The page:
But wait, there’s more! I haven’t even gotten to LePage’s most famous outbursts.
Shortly after taking office, he refused to attend Martin Luther King Jr. Day events because he considered the NAACP a “special interest,” and added that the NAACP could “kiss my butt.”
And a couple of months later, he ordered the removal of a Maine artist’s mural from the Department of Labor building, because it only showed the labor side of history. And when a group of protesters threatened to form a human chain to block the mural’s removal, he was asked what he would say to them. “I’d laugh at them, the idiots,” was his reply.
(A lot of this bluster might be simple insecurity. LePage “won” the governorship with only 38% of the vote in a hotly-contested three-way race. Independent centrist Elliot Cutler took almost 37%; Democrat Libby Mitchell got 19%, and two other independents took about 6%. Deep in his heart of hearts, LePage has to know that he was and is deeply unpopular.)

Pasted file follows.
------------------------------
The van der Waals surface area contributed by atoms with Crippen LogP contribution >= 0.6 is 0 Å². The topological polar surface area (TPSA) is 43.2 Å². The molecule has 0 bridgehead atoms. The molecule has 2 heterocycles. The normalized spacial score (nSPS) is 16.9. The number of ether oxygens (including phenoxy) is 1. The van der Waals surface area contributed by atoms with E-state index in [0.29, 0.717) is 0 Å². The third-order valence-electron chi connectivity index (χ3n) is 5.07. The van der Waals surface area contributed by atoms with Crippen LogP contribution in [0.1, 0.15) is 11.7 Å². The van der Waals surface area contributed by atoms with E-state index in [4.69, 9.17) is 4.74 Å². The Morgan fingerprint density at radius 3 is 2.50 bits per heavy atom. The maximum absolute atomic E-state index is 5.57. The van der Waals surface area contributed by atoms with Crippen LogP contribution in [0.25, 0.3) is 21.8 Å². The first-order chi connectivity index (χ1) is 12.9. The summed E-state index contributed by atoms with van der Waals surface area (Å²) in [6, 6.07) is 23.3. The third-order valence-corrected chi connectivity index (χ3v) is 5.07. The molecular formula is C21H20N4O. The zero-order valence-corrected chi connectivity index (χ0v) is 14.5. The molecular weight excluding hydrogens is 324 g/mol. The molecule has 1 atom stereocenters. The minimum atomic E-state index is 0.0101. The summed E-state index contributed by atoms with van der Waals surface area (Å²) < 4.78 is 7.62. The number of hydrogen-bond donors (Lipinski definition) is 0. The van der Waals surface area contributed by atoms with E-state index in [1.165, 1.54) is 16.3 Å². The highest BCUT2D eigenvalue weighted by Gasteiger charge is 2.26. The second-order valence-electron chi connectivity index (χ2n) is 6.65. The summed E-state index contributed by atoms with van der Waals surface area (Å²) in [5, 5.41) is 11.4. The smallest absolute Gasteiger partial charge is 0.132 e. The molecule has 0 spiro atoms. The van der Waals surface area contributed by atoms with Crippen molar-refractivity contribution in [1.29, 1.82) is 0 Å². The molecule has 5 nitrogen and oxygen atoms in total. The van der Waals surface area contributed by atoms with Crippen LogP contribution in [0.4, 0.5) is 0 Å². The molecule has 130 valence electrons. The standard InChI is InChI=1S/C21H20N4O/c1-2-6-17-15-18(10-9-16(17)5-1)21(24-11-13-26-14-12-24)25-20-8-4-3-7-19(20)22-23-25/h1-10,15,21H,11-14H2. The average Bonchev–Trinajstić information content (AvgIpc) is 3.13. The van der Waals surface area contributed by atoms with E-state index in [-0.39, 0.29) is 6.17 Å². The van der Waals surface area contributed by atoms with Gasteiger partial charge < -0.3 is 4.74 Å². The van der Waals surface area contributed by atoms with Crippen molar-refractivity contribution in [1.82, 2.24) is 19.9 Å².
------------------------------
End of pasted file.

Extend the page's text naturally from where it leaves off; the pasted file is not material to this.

You know, personally, I’d be afraid to treat Paul LePage with civility. I don’t think he’d know how to react, considering that he appears to be completely lacking in it himself. If Paul LePage and civility came into contact, it might be like a collision of matter and anti-matter — instant annihilation for all concerned.
I, for one, will do all I can to prevent such a catastrophe. Therefore, I say again, with all the Republican civility that he deserves:
Go to hell, Paul LePage! Kiss my butt, you idiot! Get out of my state!